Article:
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Study blames diet for heart disease

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PORTLAND, Ore., Dec 01, 2004 (United Press International via COMTEX) -- A study by the Oregon Health and Science University cites diet as a major factor contributing to the high rate of heart disease in Central and Eastern Europe.

The study says foods low in folate and carotenoids may be to blame for the cardiovascular problems among both men and women there, especially compared with people in Western Europe, the United States, Mediterranean nations and Asian countries.

Folate is found in foods such as orange juice, avocados, spinach and fortified grain products, while apricots, broccoli, carrots, spinach and sweet potatoes are among the sources of carotenoids.

The researchers studied "coronary mortality" and diets of people in nearly 20 countries. They found substantially higher death rates from cardiac disease in Estonia, Hungary, Lithuania and the Russian Federation than in Greece, Japan, France and Spain.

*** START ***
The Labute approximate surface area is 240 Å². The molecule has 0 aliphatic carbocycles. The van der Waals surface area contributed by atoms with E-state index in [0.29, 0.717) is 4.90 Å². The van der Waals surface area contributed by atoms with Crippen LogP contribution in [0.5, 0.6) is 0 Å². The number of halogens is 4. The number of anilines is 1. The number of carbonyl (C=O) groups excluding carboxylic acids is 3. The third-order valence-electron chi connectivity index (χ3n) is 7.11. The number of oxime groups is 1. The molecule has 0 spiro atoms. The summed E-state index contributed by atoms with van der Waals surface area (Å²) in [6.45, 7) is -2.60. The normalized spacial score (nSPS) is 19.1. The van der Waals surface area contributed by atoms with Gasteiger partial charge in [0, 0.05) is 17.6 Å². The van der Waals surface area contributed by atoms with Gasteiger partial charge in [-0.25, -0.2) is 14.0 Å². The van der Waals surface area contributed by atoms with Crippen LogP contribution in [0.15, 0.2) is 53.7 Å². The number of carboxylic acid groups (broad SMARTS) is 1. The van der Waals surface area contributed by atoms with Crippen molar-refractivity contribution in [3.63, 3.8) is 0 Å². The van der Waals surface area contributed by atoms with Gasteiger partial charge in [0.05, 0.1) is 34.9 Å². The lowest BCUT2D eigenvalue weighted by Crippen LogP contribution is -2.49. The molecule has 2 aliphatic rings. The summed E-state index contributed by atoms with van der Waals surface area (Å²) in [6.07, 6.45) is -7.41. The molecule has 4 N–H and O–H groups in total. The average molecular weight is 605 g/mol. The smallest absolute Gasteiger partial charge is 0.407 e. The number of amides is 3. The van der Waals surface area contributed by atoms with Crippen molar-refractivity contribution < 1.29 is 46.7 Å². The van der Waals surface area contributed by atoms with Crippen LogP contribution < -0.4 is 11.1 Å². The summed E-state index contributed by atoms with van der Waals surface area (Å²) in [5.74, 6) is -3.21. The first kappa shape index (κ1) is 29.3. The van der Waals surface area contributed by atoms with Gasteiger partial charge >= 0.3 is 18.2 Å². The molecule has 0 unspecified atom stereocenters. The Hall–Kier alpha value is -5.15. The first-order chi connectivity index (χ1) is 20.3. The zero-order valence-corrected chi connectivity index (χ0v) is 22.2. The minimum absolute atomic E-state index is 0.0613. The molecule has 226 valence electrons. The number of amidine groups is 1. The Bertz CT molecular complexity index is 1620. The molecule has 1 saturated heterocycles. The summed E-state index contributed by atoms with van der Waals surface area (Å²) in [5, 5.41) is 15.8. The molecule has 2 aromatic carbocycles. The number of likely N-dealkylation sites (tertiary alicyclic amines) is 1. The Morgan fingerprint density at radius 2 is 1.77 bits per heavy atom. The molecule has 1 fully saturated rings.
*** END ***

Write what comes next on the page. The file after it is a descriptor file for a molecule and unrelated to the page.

The researchers said the toll from sudden death is particularly striking in men aged 30 to 50 years in Central and Eastern Europe and is likely the result of a combination of factors. "Still, the diets in these countries that are high in pathogenic dietary factors and low in protective dietary factors ... may help explain the very high death rate from coronary disease," they said.

The study is published in the Journal of the American Dietetic Association.

Copyright 2004 by United Press International.


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